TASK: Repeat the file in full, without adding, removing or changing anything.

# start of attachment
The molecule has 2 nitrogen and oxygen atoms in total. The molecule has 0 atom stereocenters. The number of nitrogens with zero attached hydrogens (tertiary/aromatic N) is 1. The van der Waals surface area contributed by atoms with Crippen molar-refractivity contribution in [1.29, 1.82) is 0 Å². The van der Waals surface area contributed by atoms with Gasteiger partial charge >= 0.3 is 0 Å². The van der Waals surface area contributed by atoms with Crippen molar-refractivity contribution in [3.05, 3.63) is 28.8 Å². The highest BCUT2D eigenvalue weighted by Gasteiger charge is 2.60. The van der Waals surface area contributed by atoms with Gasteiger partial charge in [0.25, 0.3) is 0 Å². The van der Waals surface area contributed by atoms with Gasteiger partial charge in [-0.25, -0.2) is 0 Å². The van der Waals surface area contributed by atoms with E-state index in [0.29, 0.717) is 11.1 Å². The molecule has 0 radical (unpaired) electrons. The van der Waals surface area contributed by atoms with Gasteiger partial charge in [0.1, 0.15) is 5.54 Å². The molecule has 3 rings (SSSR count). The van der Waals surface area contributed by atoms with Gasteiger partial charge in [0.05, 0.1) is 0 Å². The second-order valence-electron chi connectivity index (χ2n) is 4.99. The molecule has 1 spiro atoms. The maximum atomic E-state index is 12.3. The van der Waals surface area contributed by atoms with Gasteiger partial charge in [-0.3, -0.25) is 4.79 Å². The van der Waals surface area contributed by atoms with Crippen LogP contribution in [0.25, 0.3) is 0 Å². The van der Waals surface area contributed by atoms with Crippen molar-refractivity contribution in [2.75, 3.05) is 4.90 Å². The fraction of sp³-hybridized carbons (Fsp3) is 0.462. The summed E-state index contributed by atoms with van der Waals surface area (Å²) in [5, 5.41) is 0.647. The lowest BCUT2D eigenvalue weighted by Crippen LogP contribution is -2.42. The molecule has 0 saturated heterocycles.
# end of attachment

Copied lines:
The molecule has 2 nitrogen and oxygen atoms in total. The molecule has 0 atom stereocenters. The number of nitrogens with zero attached hydrogens (tertiary/aromatic N) is 1. The van der Waals surface area contributed by atoms with Crippen molar-refractivity contribution in [1.29, 1.82) is 0 Å². The van der Waals surface area contributed by atoms with Gasteiger partial charge >= 0.3 is 0 Å². The van der Waals surface area contributed by atoms with Crippen molar-refractivity contribution in [3.05, 3.63) is 28.8 Å². The highest BCUT2D eigenvalue weighted by Gasteiger charge is 2.60. The van der Waals surface area contributed by atoms with Gasteiger partial charge in [0.25, 0.3) is 0 Å². The van der Waals surface area contributed by atoms with Gasteiger partial charge in [-0.25, -0.2) is 0 Å². The van der Waals surface area contributed by atoms with E-state index in [0.29, 0.717) is 11.1 Å². The molecule has 0 radical (unpaired) electrons. The van der Waals surface area contributed by atoms with Gasteiger partial charge in [0.1, 0.15) is 5.54 Å². The molecule has 3 rings (SSSR count). The van der Waals surface area contributed by atoms with Gasteiger partial charge in [0.05, 0.1) is 0 Å². The second-order valence-electron chi connectivity index (χ2n) is 4.99. The molecule has 1 spiro atoms. The maximum atomic E-state index is 12.3. The van der Waals surface area contributed by atoms with Gasteiger partial charge in [-0.3, -0.25) is 4.79 Å². The van der Waals surface area contributed by atoms with Crippen LogP contribution in [0.25, 0.3) is 0 Å². The van der Waals surface area contributed by atoms with Crippen molar-refractivity contribution in [2.75, 3.05) is 4.90 Å². The fraction of sp³-hybridized carbons (Fsp3) is 0.462. The summed E-state index contributed by atoms with van der Waals surface area (Å²) in [5, 5.41) is 0.647. The lowest BCUT2D eigenvalue weighted by Crippen LogP contribution is -2.42. The molecule has 0 saturated heterocycles.